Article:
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True Tales

True Tales: Not-So-Hot Property

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Strange stories from the front lines

?We buy jewelry and scrap gold off the street. Recently, two women came into the store with a couple of gold chains and a tennis bracelet (with the retail tag still attached!) to sell me. I could tell immediately that the chains were counterfeit even though they were stamped 14K. And a quick look through a loupe told me that the tennis bracelet was no good as well. I overheard a short discussion between the two women which indicated that they had purchased the items from a man on the street, and they thought they had gotten a good deal because it it was stolen merchandise. Never occurred to them that a man who told them he was a thief might also be a liar. Talk about instant karma!?  

LEN O.,
IRWIN, PA 

?In the summer of 2004, we raised our prices for watch batteries from $5 to $6. One customer got upset when I insisted that he pay the extra dollar. He claimed that as a ?good customer?, he shouldn’t have to ? even though all he had ever purchased from me was batteries for watches he had bought elsewhere. Finally, he stormed out of the store, blasting the door open with enough force to crack a $900 window. He hasn’t been back since.?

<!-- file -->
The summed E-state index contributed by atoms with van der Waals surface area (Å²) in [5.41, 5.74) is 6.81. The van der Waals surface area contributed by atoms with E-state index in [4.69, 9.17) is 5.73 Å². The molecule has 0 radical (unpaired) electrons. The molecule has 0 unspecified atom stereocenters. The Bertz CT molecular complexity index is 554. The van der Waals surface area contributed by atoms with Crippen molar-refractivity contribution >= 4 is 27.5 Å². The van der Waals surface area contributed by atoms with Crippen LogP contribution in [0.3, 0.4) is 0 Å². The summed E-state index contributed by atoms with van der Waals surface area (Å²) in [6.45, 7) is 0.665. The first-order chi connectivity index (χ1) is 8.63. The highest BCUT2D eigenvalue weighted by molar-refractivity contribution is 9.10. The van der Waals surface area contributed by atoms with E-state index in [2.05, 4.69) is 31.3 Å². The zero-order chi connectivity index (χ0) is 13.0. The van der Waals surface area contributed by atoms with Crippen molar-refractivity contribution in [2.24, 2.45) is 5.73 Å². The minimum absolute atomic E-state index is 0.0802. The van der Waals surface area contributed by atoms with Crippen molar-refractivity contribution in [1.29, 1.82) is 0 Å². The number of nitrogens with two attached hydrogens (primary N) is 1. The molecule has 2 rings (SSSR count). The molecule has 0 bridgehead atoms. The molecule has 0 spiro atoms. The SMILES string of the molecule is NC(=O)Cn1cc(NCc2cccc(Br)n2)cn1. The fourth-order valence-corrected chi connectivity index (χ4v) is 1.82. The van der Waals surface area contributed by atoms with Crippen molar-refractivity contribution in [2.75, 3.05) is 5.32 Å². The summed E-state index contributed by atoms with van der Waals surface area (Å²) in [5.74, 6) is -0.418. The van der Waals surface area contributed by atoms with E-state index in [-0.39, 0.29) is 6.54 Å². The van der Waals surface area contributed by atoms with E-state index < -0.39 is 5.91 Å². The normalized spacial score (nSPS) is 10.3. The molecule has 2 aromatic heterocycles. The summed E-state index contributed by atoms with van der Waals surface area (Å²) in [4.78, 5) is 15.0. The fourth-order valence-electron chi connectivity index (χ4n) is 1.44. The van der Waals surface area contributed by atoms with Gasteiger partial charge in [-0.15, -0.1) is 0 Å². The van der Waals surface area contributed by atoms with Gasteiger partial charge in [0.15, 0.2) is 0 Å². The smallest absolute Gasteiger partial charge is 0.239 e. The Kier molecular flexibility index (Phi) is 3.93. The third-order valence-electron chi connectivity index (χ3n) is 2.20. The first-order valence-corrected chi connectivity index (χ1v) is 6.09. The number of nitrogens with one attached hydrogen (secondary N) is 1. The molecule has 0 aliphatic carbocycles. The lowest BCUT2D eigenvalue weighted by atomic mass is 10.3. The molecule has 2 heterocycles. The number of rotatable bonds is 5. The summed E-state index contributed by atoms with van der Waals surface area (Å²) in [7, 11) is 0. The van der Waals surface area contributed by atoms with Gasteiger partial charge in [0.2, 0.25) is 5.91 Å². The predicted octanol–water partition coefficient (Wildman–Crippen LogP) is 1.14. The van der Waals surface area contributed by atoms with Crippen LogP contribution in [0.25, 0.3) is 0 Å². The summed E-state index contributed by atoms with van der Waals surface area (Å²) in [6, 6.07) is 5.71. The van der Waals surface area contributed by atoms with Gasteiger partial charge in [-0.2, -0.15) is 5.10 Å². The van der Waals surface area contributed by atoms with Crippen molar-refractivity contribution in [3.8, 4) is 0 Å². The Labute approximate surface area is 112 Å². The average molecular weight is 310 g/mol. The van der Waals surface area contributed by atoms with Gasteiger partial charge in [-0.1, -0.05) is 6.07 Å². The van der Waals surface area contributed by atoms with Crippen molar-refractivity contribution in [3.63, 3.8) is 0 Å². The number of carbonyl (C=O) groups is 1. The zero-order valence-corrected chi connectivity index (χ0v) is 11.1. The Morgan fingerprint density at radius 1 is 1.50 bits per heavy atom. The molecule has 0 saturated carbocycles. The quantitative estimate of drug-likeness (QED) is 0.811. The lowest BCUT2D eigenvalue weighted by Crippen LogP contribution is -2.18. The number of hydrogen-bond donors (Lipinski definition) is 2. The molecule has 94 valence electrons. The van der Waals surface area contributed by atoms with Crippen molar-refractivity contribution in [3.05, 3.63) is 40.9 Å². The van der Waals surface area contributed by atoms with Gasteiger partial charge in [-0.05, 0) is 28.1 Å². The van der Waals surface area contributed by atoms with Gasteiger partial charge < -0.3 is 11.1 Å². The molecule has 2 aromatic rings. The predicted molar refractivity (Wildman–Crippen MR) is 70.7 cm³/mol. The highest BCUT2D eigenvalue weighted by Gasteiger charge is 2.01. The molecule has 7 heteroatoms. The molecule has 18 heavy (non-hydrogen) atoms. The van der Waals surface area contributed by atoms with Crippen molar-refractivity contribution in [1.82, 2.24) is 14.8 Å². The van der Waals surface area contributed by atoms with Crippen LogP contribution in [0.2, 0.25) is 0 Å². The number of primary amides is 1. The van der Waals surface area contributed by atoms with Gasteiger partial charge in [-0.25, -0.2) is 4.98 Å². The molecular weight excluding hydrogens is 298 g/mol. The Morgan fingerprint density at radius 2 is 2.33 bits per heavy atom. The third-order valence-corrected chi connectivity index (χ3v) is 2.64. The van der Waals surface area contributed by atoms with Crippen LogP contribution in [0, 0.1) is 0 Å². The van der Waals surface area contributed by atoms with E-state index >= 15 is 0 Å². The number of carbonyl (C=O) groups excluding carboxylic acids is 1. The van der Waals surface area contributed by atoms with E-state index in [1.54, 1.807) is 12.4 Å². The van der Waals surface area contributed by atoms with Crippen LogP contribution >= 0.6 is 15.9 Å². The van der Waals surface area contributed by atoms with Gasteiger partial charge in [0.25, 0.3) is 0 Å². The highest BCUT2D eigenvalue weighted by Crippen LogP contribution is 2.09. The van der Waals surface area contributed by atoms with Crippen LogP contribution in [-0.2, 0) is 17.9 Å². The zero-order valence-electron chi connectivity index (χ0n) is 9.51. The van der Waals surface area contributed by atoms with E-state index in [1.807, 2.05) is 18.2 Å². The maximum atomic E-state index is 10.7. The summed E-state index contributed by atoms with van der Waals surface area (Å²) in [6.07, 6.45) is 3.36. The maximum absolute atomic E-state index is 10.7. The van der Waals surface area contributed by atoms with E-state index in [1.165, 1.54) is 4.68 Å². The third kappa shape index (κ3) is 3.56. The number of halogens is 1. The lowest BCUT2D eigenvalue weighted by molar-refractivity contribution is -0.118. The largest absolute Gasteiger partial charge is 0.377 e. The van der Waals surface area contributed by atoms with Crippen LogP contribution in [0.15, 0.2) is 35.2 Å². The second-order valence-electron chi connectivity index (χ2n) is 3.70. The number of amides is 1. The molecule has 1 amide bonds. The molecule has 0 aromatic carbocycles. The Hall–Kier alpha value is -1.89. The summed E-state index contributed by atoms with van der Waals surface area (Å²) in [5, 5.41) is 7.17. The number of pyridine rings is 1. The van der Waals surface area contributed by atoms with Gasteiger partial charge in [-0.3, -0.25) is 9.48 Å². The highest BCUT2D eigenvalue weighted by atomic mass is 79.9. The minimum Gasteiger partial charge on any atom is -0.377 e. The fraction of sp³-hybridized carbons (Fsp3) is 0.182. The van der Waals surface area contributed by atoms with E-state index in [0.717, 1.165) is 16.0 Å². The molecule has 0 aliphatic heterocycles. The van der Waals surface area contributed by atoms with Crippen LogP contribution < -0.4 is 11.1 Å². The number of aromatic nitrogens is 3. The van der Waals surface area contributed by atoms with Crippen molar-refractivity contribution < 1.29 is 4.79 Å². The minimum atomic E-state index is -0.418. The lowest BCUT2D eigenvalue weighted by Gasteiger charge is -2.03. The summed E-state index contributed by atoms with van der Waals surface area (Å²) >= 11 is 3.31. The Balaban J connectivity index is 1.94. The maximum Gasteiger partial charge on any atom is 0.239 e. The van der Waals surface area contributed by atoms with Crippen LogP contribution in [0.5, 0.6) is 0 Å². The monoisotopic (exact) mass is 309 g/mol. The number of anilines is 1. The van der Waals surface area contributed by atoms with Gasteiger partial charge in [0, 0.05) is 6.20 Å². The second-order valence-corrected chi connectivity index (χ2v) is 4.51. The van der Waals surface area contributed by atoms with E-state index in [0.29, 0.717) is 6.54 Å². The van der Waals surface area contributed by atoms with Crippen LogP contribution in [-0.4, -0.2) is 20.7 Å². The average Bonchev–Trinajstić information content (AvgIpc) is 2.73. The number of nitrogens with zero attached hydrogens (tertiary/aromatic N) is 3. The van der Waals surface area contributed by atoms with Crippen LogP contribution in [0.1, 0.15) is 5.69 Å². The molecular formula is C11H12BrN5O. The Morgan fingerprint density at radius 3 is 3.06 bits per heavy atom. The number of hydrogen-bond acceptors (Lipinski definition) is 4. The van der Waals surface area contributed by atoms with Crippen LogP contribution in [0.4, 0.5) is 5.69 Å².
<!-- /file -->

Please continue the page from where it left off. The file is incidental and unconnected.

ALADAR S.,
CLEVELAND, OH

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Wilkerson Helped This Jeweler to Navigate His Retirement Sale Despite a Pandemic

Hosting a going-out-of-business sale when the coronavirus pandemic hit wasn’t a part of Bob Smith’s game plan for his retirement. Smith, the owner of E.M. Smith Jewelers in Chillicothe, Ohio, says the governor closed the state mid-way through. But Smith chose Wilkerson, and Wilkerson handled it like a champ, says Smith. And when it was time for the state to reopen, the sale continued like nothing had ever happened. “I’d recommend Wilkerson,” he says. “They do business the way we do business.”

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